Hills and Valleys

Photo by Kristin Kokkersvold via Flicker Creative Commons

Photo by Kristin Kokkersvold via Flicker Creative Commons

The rollercoaster ride that is my life just got a lot wilder. A week and a half ago I took the plunge. I finally stopped taking Temazepam, which I had tapered very slowly over the course of 2 years.  The dose of medication I was taking when I quit was miniscule: 1/4 of a milligram.  Some nights I’m sure that even though I dutifully took my dose, the drop of water I consumed actually contained no medication.  It was time to quit this nonsense.  You would think that after a two-year turtle-taper down to a tiny pinch of powder, finally coming off would be anticlimactic. That’s what I thought.  Apparently I was wrong.

My body knows something is missing.  My muscles tighten around my head and neck like they are trying to perform a facelift without surgery.  Sometimes I feel like my head is full of helium, that it’s about to launch itself into the stratosphere.  And with the helium-head comes a feeling of altered perception you would have to experience to understand.  Some people say it’s like a bad acid trip.  I wouldn’t know, as I’ve never taken acid.  It really bothers me, though, that I know how that feels.

And the pain!  In an earlier post I wrote that I felt that I had been abused and beaten in my benzo prison.  The pain is why.  Searing nerve pain that darts across my chest and makes me afraid to breath.  A tight ache in my jaw that never goes away.  And hatchet-head.  That’s my nickname for the migraines.

I don’t like revisiting these symptoms.  It scares me.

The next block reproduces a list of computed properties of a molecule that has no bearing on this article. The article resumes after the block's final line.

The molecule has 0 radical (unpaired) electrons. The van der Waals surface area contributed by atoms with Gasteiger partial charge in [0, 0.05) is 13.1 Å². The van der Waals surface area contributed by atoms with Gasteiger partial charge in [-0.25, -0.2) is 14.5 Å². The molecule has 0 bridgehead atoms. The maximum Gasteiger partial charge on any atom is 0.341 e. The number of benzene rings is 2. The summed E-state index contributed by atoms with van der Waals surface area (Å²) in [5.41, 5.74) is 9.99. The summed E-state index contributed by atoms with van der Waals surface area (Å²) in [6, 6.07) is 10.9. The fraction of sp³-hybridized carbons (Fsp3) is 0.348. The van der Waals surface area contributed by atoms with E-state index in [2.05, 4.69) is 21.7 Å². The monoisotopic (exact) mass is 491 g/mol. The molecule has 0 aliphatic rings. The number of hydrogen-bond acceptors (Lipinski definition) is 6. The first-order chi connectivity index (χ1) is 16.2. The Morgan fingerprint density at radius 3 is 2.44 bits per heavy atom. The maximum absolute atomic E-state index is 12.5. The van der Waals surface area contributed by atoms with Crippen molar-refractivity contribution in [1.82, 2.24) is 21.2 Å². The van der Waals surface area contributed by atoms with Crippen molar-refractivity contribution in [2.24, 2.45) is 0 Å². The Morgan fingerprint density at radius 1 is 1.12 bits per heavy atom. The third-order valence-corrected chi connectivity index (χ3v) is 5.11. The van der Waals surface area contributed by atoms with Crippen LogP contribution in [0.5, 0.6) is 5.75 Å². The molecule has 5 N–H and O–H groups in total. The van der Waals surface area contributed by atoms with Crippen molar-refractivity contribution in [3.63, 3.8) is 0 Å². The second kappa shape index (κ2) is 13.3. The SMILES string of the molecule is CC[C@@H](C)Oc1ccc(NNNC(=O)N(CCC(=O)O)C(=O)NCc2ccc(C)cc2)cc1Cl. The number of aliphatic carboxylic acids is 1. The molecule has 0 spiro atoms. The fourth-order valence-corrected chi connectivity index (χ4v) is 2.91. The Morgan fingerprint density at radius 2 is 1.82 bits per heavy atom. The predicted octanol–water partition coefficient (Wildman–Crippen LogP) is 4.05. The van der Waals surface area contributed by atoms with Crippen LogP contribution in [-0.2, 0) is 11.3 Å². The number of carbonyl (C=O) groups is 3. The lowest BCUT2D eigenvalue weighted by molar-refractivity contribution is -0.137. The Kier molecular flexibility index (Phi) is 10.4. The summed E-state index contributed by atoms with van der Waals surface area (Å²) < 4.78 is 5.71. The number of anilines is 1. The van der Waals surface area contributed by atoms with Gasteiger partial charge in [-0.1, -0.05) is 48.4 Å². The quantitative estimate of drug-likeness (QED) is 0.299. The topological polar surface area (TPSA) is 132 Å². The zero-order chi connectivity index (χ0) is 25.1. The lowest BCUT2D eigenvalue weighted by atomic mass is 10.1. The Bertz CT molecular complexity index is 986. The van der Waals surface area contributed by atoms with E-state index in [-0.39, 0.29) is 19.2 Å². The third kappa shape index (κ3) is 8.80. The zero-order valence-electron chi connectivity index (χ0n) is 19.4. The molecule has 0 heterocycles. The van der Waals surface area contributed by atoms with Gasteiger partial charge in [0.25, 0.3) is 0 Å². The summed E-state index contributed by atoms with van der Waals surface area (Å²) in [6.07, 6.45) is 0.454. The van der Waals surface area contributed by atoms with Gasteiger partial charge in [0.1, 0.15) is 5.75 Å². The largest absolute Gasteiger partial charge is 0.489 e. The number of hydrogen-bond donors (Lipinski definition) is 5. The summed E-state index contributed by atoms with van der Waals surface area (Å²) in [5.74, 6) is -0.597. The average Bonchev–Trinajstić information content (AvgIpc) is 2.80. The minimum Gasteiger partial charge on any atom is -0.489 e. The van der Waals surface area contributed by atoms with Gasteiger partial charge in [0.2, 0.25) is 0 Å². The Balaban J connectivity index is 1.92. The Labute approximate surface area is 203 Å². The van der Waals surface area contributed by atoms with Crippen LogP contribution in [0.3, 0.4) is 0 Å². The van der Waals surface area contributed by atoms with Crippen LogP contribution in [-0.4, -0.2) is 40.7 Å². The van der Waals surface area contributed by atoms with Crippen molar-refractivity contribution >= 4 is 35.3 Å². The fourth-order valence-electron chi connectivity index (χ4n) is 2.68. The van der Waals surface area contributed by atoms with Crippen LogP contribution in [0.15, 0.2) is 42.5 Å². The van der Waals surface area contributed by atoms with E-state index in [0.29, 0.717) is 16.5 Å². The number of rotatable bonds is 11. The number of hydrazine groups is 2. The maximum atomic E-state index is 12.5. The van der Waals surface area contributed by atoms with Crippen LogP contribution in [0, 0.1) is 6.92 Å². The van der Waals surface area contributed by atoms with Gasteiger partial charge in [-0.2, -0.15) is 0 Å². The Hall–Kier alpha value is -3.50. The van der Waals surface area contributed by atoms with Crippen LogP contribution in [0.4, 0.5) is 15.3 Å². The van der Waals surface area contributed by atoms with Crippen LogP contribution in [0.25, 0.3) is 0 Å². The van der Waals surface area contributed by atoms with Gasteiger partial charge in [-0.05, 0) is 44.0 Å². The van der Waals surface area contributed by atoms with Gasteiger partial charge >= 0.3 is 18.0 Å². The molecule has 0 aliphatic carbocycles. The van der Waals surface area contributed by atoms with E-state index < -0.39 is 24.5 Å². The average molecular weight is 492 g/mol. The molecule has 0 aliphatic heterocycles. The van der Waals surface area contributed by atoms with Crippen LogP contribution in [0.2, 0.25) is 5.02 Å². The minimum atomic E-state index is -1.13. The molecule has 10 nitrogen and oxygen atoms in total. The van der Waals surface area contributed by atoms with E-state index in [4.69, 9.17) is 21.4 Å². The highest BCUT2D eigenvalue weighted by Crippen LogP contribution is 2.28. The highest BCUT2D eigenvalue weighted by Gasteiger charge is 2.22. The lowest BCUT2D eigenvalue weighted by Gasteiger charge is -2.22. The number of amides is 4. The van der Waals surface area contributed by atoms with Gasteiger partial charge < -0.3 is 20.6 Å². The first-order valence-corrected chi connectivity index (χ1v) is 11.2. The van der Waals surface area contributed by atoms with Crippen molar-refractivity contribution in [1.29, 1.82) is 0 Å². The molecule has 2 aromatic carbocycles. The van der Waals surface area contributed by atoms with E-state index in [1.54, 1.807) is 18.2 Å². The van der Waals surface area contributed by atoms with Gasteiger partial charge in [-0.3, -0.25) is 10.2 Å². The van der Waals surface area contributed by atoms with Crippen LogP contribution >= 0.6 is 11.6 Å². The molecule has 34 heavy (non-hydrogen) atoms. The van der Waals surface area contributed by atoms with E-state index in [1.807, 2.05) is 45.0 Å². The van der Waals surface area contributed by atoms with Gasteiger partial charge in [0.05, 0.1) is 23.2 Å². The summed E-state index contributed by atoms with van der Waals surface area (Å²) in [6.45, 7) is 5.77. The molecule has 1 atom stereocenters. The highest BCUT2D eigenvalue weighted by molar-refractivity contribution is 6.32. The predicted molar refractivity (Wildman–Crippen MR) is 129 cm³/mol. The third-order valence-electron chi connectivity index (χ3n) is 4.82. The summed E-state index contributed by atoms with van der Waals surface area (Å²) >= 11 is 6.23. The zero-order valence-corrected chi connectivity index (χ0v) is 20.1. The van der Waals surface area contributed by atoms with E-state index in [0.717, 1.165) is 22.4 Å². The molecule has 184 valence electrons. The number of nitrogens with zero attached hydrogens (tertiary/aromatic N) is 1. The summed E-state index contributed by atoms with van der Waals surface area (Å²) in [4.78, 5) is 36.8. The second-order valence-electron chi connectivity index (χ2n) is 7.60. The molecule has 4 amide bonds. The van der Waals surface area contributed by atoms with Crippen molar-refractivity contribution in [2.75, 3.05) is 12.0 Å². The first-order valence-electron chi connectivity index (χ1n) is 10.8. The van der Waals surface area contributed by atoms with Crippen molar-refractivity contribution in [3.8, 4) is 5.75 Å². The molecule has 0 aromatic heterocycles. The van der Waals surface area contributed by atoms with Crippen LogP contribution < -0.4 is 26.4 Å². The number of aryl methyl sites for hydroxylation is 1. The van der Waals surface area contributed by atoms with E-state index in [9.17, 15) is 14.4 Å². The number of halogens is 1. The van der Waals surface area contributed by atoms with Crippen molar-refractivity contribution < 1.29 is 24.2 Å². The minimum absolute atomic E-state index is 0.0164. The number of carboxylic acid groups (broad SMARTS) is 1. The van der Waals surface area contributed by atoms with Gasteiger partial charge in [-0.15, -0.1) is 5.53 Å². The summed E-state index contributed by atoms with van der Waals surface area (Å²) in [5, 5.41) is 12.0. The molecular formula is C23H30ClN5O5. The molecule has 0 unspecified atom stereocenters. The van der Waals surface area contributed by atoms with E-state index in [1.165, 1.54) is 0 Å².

So, I cope with techniques that I learned long ago when I suffered much more than I do now.  I use the good old affirmations, the same ones that pulled me out of my darkness back then.  I stretch and walk and meditate.  I breath.  I stop the mosquito-like negative thoughts that threaten to pull me into a pit of mental suffering.  I love on my kids, my sweet pup, and my husband.  I write and write, sometimes fast and furious, sometimes slowly and thoughtfully.  I take deep gulps of lilac scented spring air.  Yes, I will be fine.

And sometimes I really am fine.  Sometimes I’m on the crest of a hill instead of in a dark valley.  Sometimes I can’t help but grin, tears of joy making tracks down my cheeks.  I’m free!  It’s Spring and I have my whole drug-free life ahead of me.  It will be a good one, I know.

My Story

How I Slew the Benzo Beast and What I Learned in the Process

Metamorphosis

 

 

 

Advertisements

Metamorphosis

Free to Fly by Sid Mosdell via Flickr Creative Commons

Free to Fly by Sid Mosdell via Flickr Creative Commons

So much of my identity used to hang on the fact that I did everything gently, naturally.  I prevented health problems, I did not medicate them.

It was quite a slap in the face, then, to find myself on addictive medications – twice.  The first time they were prescribed, I was desperate and ignorant.  The last time I was desperate, but not ignorant.  I nevertheless did not want to take those pills; I was forced.  I feel violated.  I can never be the same person I was before the benzos.  They took things from me – my innocence, my reputation, relationships and my health.